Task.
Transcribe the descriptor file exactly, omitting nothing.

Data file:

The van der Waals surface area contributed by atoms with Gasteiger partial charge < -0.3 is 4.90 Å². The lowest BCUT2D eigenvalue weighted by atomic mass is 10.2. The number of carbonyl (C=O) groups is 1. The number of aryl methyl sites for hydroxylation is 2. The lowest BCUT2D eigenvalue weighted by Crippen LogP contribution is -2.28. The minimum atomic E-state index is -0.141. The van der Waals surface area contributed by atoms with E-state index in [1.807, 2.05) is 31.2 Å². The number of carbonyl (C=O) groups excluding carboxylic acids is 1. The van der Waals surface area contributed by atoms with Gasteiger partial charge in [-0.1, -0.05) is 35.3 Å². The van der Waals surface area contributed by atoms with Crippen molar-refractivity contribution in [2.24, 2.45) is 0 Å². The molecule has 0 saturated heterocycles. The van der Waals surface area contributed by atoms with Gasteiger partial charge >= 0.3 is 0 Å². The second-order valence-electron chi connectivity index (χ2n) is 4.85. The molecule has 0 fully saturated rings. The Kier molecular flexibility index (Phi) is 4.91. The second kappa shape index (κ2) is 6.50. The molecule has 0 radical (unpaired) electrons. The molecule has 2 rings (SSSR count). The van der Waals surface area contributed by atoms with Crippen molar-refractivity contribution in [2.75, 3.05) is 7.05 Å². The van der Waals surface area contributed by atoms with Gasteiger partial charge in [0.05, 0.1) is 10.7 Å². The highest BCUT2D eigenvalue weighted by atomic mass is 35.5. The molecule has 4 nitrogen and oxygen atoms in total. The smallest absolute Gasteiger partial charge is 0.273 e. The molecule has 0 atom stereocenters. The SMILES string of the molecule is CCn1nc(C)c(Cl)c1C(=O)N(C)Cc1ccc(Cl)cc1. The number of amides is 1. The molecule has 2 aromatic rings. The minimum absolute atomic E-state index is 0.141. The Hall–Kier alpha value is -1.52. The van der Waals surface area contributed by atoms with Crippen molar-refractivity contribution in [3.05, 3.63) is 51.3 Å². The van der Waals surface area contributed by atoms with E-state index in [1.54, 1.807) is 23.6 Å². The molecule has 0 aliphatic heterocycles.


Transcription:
The van der Waals surface area contributed by atoms with Gasteiger partial charge < -0.3 is 4.90 Å². The lowest BCUT2D eigenvalue weighted by atomic mass is 10.2. The number of carbonyl (C=O) groups is 1. The number of aryl methyl sites for hydroxylation is 2. The lowest BCUT2D eigenvalue weighted by Crippen LogP contribution is -2.28. The minimum atomic E-state index is -0.141. The van der Waals surface area contributed by atoms with E-state index in [1.807, 2.05) is 31.2 Å². The number of carbonyl (C=O) groups excluding carboxylic acids is 1. The van der Waals surface area contributed by atoms with Gasteiger partial charge in [-0.1, -0.05) is 35.3 Å². The van der Waals surface area contributed by atoms with Crippen molar-refractivity contribution in [2.24, 2.45) is 0 Å². The molecule has 0 saturated heterocycles. The van der Waals surface area contributed by atoms with Gasteiger partial charge >= 0.3 is 0 Å². The second-order valence-electron chi connectivity index (χ2n) is 4.85. The molecule has 0 fully saturated rings. The Kier molecular flexibility index (Phi) is 4.91. The second kappa shape index (κ2) is 6.50. The molecule has 0 radical (unpaired) electrons. The molecule has 2 rings (SSSR count). The van der Waals surface area contributed by atoms with Crippen molar-refractivity contribution in [2.75, 3.05) is 7.05 Å². The van der Waals surface area contributed by atoms with Gasteiger partial charge in [0.05, 0.1) is 10.7 Å². The highest BCUT2D eigenvalue weighted by atomic mass is 35.5. The molecule has 4 nitrogen and oxygen atoms in total. The smallest absolute Gasteiger partial charge is 0.273 e. The molecule has 0 atom stereocenters. The SMILES string of the molecule is CCn1nc(C)c(Cl)c1C(=O)N(C)Cc1ccc(Cl)cc1. The number of amides is 1. The molecule has 2 aromatic rings. The minimum absolute atomic E-state index is 0.141. The Hall–Kier alpha value is -1.52. The van der Waals surface area contributed by atoms with Crippen molar-refractivity contribution in [3.05, 3.63) is 51.3 Å². The van der Waals surface area contributed by atoms with E-state index in [1.54, 1.807) is 23.6 Å². The molecule has 0 aliphatic heterocycles.